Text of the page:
Ed Driscoll

Labor Day 2010: Building a Bridge to the 13th Century

Mark Steyn, recently returned from vacation to happily labor away at his Website, reprints a prescient essay he wrote eight years ago, for Labor Day, 2002:

This Labour Day, I thought about the working class, the masses.

No, honestly, I did. Okay, I was on the beach, but the folks around me lying on the sand had jobs they’ll be getting back to this morning. They worked. They would be classed as workers. But they’re not a homogeneous “working class,” they’re not conscripts in Karl Marx’s “masses.” The transformation of Labour Day, from a celebration of workers’ solidarity to a cook-out, is the perfect precis of the history of Anglo-American capitalism.

If you want to see what “the masses” are meant to look like, buy a DVD of Metropolis, Fritz Lang’s 1926 “expressionist masterpiece.” As futuristic nightmares go, it’s hilarious: The workers are slaves, living underground, chained to the levers, wheels, cranks and cogs of a vast machine, dehumanized by the crushing anonymity of their servitude, etc., etc.

Alas, nothing dates faster than a futuristic vision: Today, the nightmare that beckons is quite the opposite. Instead of a world in which the workers are forced to operate huge, clanking machines below the Earth all day long, the machines are small and silent and so computerized no manpower is required and the masses have to be sedated by shallow distractions like supersized shakes and Wal-Mart and 24-hour lesbian wrestling channels on Premium Cable.

It took the workers’ tribunes a while to catch on: Even today, when your average union leader issues his annual Labour Day address, you can tell at heart he still thinks it’s 1926 and Metropolis is just around the corner

And finally, in 2008, the left finally had a president in office, who like them, frequently believes he’s permanently trapped in 1933 — as does Time magazine, who put him on the cover in late 2008 portraying the then president-elect, via Photoshop, as the next FDR, even down to preserving Roosevelt’s cigarette holder, jaunty, but oh so hated by today’s nanny state.

Note these moments at the end of Mark’s article, again from 2002, which are a reminder that for virtually all of the previous decade, the center-right War on Terror proceeded apace with the far left’s war on modernity:

Back in those days, if PBS jetsetting finger-wagger Bill Moyers was sitting under some tree in the South African bush bemoaning man as a “cancer on the planet,” nobody in Connecticut would be able to hear a word he was yakking on about, oh happy day.But, over the millennia, the Eighth Psalm has held up, which is more than you can say for Fritz Lang or those 1970s eco-apocalyptics. By contrast, Suzuki’s “We’re All Animals Here” is a pitiful reductio, an expression not so much of evolutionary theory as devolutionary theory: We’ve evolved from the beasts, and, with a bit of a nudge from Moyers and Suzuki and PETA, we can evolve back. And if that means those fieldhands in southern Ethiopia have to eke out their four decades in the rustic version of Metropolis, so be it.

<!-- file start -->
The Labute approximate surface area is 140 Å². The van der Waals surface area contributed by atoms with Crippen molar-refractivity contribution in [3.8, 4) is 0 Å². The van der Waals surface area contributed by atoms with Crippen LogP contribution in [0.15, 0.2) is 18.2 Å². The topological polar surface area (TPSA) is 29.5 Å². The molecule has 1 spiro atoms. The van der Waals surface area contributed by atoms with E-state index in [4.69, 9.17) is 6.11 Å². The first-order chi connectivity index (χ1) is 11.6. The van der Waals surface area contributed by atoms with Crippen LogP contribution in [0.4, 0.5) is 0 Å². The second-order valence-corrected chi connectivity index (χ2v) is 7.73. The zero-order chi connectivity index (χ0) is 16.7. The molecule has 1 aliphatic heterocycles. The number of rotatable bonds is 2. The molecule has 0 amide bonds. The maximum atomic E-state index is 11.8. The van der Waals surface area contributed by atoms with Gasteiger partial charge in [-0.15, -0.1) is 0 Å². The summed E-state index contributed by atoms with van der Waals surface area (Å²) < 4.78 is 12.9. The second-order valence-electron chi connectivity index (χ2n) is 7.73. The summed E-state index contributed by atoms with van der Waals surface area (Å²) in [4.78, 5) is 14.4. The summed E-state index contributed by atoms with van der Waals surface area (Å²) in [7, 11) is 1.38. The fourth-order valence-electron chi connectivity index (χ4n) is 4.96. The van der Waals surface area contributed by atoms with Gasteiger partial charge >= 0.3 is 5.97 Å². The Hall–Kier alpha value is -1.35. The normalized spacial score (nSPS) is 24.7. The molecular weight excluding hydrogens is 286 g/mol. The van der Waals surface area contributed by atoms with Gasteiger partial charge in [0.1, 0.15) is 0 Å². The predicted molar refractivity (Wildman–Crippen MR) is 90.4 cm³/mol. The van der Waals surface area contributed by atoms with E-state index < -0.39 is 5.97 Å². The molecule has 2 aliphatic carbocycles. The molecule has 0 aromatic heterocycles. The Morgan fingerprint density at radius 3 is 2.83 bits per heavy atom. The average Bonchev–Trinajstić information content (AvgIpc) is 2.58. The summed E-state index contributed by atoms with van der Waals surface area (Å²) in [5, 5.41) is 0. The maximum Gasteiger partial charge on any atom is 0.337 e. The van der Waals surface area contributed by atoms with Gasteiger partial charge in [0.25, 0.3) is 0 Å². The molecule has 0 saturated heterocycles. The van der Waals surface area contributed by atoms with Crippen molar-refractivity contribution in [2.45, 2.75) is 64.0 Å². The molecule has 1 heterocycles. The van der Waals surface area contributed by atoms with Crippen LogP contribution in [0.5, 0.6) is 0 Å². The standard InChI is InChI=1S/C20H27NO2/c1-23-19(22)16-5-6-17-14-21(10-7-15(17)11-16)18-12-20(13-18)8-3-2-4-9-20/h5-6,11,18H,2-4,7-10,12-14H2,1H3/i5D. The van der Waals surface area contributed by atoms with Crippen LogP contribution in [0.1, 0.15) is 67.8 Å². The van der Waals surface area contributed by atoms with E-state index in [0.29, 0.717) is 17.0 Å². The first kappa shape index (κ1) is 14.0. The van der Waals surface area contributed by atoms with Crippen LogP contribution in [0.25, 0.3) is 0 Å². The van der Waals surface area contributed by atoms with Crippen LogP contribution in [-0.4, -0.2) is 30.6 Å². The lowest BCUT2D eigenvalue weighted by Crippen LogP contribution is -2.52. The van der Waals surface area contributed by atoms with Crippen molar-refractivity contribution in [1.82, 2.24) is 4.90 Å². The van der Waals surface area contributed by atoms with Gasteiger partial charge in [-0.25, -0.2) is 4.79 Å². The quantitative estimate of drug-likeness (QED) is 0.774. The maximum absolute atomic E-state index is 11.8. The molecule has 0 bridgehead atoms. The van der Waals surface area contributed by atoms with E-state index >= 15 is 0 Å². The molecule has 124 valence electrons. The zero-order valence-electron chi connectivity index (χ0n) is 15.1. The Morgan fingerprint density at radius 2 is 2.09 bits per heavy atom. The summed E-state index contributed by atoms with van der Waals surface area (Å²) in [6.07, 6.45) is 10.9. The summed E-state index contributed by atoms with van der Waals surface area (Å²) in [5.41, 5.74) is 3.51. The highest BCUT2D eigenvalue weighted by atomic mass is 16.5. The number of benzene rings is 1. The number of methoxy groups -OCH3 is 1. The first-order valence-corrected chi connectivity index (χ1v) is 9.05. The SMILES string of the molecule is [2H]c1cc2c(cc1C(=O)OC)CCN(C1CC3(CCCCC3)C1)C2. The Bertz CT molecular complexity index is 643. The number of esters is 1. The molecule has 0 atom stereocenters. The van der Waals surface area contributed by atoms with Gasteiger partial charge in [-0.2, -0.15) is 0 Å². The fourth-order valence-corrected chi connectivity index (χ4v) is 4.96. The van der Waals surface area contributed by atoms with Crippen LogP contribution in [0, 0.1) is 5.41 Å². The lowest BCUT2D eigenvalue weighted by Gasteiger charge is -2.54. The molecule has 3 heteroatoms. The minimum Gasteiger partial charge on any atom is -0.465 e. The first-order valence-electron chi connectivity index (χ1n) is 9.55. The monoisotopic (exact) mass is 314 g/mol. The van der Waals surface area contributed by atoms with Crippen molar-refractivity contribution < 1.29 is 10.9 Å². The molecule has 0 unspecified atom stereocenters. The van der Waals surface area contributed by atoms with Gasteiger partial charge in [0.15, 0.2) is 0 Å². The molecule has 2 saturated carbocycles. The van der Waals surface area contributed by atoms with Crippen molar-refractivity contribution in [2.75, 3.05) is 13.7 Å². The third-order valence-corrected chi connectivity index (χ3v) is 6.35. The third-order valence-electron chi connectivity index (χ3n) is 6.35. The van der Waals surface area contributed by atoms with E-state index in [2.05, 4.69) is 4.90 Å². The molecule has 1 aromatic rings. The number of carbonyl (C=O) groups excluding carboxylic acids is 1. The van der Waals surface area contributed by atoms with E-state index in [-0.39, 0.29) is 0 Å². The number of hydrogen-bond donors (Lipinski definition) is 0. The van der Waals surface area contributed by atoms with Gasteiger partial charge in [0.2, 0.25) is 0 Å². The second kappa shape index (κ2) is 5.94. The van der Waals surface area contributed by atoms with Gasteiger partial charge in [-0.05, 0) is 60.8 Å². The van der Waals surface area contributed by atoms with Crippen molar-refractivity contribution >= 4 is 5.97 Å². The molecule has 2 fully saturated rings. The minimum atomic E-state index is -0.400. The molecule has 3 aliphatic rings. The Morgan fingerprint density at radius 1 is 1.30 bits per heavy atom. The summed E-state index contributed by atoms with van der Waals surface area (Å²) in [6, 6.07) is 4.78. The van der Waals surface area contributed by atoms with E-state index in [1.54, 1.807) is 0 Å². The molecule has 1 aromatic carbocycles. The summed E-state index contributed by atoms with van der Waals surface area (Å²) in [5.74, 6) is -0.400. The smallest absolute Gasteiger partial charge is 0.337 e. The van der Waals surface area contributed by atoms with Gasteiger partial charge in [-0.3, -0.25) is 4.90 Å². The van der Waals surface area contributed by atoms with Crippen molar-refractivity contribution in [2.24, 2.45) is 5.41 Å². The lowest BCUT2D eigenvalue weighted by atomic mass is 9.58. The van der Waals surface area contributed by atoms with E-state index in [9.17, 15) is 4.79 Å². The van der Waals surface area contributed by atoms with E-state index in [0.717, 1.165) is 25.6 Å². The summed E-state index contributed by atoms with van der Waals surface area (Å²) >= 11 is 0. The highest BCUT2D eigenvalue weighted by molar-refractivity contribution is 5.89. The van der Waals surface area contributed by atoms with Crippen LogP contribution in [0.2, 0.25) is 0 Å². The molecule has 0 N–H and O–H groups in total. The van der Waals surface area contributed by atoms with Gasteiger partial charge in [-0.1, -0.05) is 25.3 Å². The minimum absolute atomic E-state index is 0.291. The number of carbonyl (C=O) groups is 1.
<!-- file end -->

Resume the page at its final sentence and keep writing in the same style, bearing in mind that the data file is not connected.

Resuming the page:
There’s no such thing as “sustainable” development. Human progress and individual liberty have advanced on the backs of one unsustainable development after another: When we needed trees for heating and transportation, we chopped ’em down. Then we discovered oil, and the trees grew back. When the oil runs out, we won’t notice because our SUVs will be powered by something else. Bet on human ingenuity every time. We’re not animals, and it’s a cult as deranged as the screwiest fringe religion to insist we are. Earth’s most valuable resource is us.

Not surprisingly, that’s not a sentiment that’s been selling well with much of the far left since the late 1960s, as Fred Siegel recently noted at City Journal. But it’s all fun and games until somebody actually buys into the eco-paranoia and decides to hold a TV network’s offices hostage, Glenn Reynolds writes in the Washington Examiner:

Filthy. Parasites. Disgusting, overbreeding candidates for sterilization and extermination. Possessed of false morals and a “breeding culture.”

Hitler talking about the Jews? Nope. This is Discovery Channel hostage-taker James Lee talking about … human beings. Compared to Lee, Hitler was a piker, philosophically: Der Fuehrer only wanted to kill those he considered “subhuman.” Lee considered all humans to be subhuman.